Judy Collins and Stephen Stills were dating (and breaking up) 50 years ago when he wrote the song “Suite: Judy Blue Eyes” forthe debut album by Crosby, Stills and Nash. Collins says whenever she hears the song on the radio she calls Stills. “I can because I still have his number,” she laughs.
After the romance faded the two became friends and have been part of each others lives ever since. They have not performed together until now, which is in support of a belated album of duets called “Everybody Knows.” The music icons will perform at Atlanta Symphony Hall on June 13 as part of a promotional tour for the record.
Collins, a veteran of thousands of interviews, is concise in her answers about big questions. She says being gifted comes with responsibility, something she learned from her musical father. She says of resilience that artists are always re-inventing themselves, “it is the secret to staying alive.” She says painters don’t stop painting and singers don’t stop singing. “I’m just getting started!” exclaims Collins, who just turned 79.
What Collins loves to talk about are her songs. She is famous for many songs, but a few stand out like “Chelsea Morning,” a Joni Mitchell cover she recorded for her first album, which so impressed a young couple (Hillary and Bill Clinton) that they named their daughter after it. Another favorite, “Amazing Grace,” was recorded after Collins heard the old hymn sung by civil rights activist Fannie Lou Hamer. She said she sang it at the end of a contentious encounter group and her producer, who was there, insisted she include it on her new album. It gave the old song new life and connected her with Steve Turner, who was writing a book about the song and its connection to the slave trade. Collins is widely known for her work on progressive issues.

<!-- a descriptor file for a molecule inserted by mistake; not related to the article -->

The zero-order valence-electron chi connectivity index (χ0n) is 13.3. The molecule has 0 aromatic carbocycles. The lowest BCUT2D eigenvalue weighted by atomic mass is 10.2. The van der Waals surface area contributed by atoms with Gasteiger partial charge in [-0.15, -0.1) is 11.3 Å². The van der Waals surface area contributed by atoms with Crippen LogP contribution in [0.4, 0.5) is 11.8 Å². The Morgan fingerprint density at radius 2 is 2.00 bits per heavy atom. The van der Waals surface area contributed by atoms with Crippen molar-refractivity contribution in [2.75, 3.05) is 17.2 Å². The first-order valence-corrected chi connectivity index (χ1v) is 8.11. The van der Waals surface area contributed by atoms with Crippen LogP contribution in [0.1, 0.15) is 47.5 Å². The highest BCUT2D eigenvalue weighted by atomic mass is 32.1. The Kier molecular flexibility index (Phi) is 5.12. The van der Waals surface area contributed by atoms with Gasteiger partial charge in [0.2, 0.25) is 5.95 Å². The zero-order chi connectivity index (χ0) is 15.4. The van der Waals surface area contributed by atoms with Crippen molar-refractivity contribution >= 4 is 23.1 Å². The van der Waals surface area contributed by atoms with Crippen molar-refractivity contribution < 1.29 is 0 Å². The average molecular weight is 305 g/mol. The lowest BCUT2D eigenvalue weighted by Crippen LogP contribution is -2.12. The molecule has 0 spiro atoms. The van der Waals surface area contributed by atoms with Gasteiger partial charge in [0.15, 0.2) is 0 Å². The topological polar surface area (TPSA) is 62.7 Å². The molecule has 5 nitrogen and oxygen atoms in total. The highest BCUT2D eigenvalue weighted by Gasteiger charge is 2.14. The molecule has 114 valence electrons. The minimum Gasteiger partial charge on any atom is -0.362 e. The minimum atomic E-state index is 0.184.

Perhaps her most famous song so far has been Broadway legend Stephen Sondheim’s “Send In The Clowns”. She’d never heard of Sondheim A friend brought her the song to consider for her 1975 album “Judith.” Collins says songs just come to her in serendipitous ways. I asked her about one of my favorites, her cover of Sandy Denny’s “Who Knows Where The Time Goes.” She said, again, someone brought it by the studio where she was recording and it was the last song she recorded on the album that would bare it’s name.
Collins is delighted to be touring and performing with Stephen Stills, who remains a dear friend. They will perform songs from their individual repertoires and songs they have written together. Collins hinted that they might even sing a duet of an old love song, one that Stills wrote for her at the end of their youthful romance.
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Franklin Abbott’s latest project is a double CD of songs and poems, Don’t Go Back To Sleep.